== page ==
Clear Linux* OS supports multiple containerization platforms, including a Docker* solution. Clear Linux OS has many unique features including a minimal default installation, which makes it compelling to use as a host for container workloads, management, and orchestration.

This tutorial covers:

Note

This tutorial focuses on the installaton of the Docker ecosystem. If you want to use Clear Linux OS as a Docker container image, refer to the official Clear Linux OS container image published on Docker* Hub and our guide to Build a custom Clear Linux* OS based Docker container image.

Prerequisites

This tutorial assumes you have installed Clear Linux OS on your host system. For detailed instructions on installing Clear Linux OS on a bare metal system, follow the bare metal installation instructions.

Before you install any new packages, update Clear Linux OS with the following command:

sudo swupd update

Additionally, you should have:

  • A basic understanding of Linux and Docker.
  • Clear Linux OS environment that has transparent network access to the Internet. If you are behind a HTTP proxy server, in a corporate setting for example, please refer to the Docker proxy instructions .

Install the containers-basic bundle

Software in Clear Linux OS is offered in the form of bundles to provide a complete function. The containers-basic provides all the required software packages to run Docker images as containers.

  1. First, install the containers-basic bundle by running this swupd command:

    sudo swupd bundle-add containers-basic
    
  2. Start the Docker daemon through systemd manager by running this command:

    sudo systemctl start docker
    

    If you want Docker to start automatically on boot, enable the systemd service by running this command:

    sudo systemctl enable docker
    
  3. Finally, verify docker has been installed by running this command and checking the version output for both client and server:

    sudo docker version
    

Congratulations! At this point, you have a working installation of Docker on Clear Linux OS. You are ready to start using container images on your system.

Integration with Kata Containers (optional)

Kata Containers, is an open source project aiming to increase security of containers by using a hardware-backed virtual machine container runtime rather than software namespace containers that are provided by the standard Docker runc runtime.

Clear Linux OS provides easy integration of the kata-runtime with Docker. More information on installing and using the kata-runtime may be found at Install Kata Containers*.

Note

The proceeding sections of this tutorial are standard to Docker setup and configuration. If you are familiar with Docker basics, you do not need to continue reading. The following sections are provided here for sake of completeness.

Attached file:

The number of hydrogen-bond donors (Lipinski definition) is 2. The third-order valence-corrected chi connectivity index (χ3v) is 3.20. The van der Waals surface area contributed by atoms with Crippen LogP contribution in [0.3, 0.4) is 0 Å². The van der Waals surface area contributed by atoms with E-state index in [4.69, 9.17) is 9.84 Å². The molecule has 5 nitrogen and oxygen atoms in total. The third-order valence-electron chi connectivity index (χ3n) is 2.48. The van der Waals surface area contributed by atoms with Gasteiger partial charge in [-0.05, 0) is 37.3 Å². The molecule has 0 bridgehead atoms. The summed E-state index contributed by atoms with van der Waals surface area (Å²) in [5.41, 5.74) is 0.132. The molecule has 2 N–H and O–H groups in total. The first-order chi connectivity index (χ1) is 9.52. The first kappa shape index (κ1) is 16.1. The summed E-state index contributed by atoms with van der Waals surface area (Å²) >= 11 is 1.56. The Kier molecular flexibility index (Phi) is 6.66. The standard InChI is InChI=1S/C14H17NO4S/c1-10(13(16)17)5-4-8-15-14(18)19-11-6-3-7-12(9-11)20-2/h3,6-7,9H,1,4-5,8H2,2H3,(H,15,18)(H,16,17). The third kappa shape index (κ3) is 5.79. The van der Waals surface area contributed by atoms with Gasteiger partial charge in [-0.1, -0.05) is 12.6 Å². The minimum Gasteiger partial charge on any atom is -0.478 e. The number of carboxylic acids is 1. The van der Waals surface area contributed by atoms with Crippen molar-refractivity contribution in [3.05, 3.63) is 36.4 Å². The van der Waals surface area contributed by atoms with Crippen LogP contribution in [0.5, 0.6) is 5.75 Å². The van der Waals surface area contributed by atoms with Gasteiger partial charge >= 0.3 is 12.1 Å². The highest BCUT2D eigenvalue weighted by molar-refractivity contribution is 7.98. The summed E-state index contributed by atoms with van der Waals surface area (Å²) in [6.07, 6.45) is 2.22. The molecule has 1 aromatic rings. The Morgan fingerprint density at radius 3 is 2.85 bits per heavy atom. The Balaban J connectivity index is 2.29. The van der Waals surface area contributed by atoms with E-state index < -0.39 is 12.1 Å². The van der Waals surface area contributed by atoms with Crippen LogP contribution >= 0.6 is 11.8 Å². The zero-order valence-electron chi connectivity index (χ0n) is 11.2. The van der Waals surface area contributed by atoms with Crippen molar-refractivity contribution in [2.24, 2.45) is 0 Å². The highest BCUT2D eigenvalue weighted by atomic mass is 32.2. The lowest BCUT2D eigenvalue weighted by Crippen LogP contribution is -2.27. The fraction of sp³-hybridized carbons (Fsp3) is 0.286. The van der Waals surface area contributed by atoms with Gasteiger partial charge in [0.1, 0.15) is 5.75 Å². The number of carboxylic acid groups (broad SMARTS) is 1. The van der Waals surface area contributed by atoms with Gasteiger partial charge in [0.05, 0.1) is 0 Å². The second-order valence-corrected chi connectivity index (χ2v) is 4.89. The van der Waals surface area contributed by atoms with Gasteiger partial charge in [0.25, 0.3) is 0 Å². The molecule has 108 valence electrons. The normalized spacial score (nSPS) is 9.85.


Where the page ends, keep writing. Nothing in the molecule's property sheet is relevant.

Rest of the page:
Additional Docker configuration

Perform additional Docker daemon configuration via a configuration file typically located at /etc/docker/daemon.json. Clear Linux OS features a stateless system so the configuration file daemon.json does NOT exist by default.

  1. Create the daemon.json by running this command:

    sudo touch /etc/docker/daemon.json
    

    Note

    Refer to the Docker documentation on daemon configuration for the full list of available configuration options and examples.

    A minimal configuration would be:

    {
       "storage-driver": "devicemapper"
    }
    
  2. Once you’ve made any required changes, be sure to restart the Docker daemon through systemd manager by running this command:

    sudo systemctl restart docker
    

Pulling and running an image from Docker Hub

Docker Hub is a publically available container image repository which comes preconfigured with Docker. In the example below we will pull and run an the official Docker image for nginx, an open source reverse proxy server.

  1. First, pull a container image from Docker Hub using the docker pull command. Download the latest nginx Docker container image by running this command:

    sudo docker pull nginx
    
  2. Create and launch a new container using the docker run command. Launch a nginx container by running this command:

    sudo docker run --name test-nginx -d -p 8080:80 nginx
    

    Note

    Below is an explanation of switches used in the command above. For detailed docker run switches and syntax, refer to the Docker Documentation .

    • The –name switch lets you provide a friendly name to target the container for future operations
    • The -d switch launches the container in the background
    • The -p switch allows the container’s HTTP port (80) to be accessible from the Clear Linux OS host on port 8080
  3. You can access the Welcome to Nginx! splash page running in the container by browsing to http://127.0.0.1:8080 or by running this curl command from your Clear Linux OS machine:

    curl 127.0.0.1:8080
    
  4. Finally, stop and delete the nginx container by running the docker stop and docker rm commands.

    sudo docker stop test-nginx
    sudo docker rm test-nginx
    

Congratulations! At this point, you have successfully pulled a nginx container image from Docker Hub and have run an example container.

Creating a Docker swarm cluster

Clusters of Docker hosts are referred to as swarms.

The process in this tutorial can be repeated to install Docker on multiple Clear Linux OS hosts with the intent to form a Docker swarm cluster.

The Docker documentation on swarm key concepts and Docker documentation on creating a swarm can be referenced for further instructions on setting up a swarm.